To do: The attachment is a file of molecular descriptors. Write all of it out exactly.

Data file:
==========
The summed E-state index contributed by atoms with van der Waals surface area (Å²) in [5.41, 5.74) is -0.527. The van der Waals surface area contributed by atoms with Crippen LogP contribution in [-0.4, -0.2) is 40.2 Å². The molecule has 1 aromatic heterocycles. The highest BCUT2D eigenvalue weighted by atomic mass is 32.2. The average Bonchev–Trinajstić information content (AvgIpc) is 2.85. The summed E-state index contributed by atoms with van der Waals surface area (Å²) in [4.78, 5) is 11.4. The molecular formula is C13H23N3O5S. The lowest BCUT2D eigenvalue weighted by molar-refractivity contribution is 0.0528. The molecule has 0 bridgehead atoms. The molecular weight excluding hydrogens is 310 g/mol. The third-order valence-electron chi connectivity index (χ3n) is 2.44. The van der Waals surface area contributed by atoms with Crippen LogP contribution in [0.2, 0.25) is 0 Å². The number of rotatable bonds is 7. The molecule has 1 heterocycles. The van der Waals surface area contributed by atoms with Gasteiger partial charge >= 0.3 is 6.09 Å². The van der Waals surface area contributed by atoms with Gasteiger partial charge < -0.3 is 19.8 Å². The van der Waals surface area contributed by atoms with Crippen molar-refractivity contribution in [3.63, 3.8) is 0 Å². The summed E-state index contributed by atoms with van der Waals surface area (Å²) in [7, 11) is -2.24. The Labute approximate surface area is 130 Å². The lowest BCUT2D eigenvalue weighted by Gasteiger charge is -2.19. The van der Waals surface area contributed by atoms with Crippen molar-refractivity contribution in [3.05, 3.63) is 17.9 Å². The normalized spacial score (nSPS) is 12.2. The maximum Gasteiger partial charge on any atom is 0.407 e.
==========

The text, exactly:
The summed E-state index contributed by atoms with van der Waals surface area (Å²) in [5.41, 5.74) is -0.527. The van der Waals surface area contributed by atoms with Crippen LogP contribution in [-0.4, -0.2) is 40.2 Å². The molecule has 1 aromatic heterocycles. The highest BCUT2D eigenvalue weighted by atomic mass is 32.2. The average Bonchev–Trinajstić information content (AvgIpc) is 2.85. The summed E-state index contributed by atoms with van der Waals surface area (Å²) in [4.78, 5) is 11.4. The molecular formula is C13H23N3O5S. The lowest BCUT2D eigenvalue weighted by molar-refractivity contribution is 0.0528. The molecule has 0 bridgehead atoms. The molecular weight excluding hydrogens is 310 g/mol. The third-order valence-electron chi connectivity index (χ3n) is 2.44. The van der Waals surface area contributed by atoms with Crippen LogP contribution in [0.2, 0.25) is 0 Å². The number of rotatable bonds is 7. The molecule has 1 heterocycles. The van der Waals surface area contributed by atoms with Gasteiger partial charge >= 0.3 is 6.09 Å². The van der Waals surface area contributed by atoms with Gasteiger partial charge < -0.3 is 19.8 Å². The van der Waals surface area contributed by atoms with Crippen molar-refractivity contribution in [3.63, 3.8) is 0 Å². The summed E-state index contributed by atoms with van der Waals surface area (Å²) in [7, 11) is -2.24. The Labute approximate surface area is 130 Å². The lowest BCUT2D eigenvalue weighted by Gasteiger charge is -2.19. The van der Waals surface area contributed by atoms with Crippen molar-refractivity contribution in [3.05, 3.63) is 17.9 Å². The normalized spacial score (nSPS) is 12.2. The maximum Gasteiger partial charge on any atom is 0.407 e.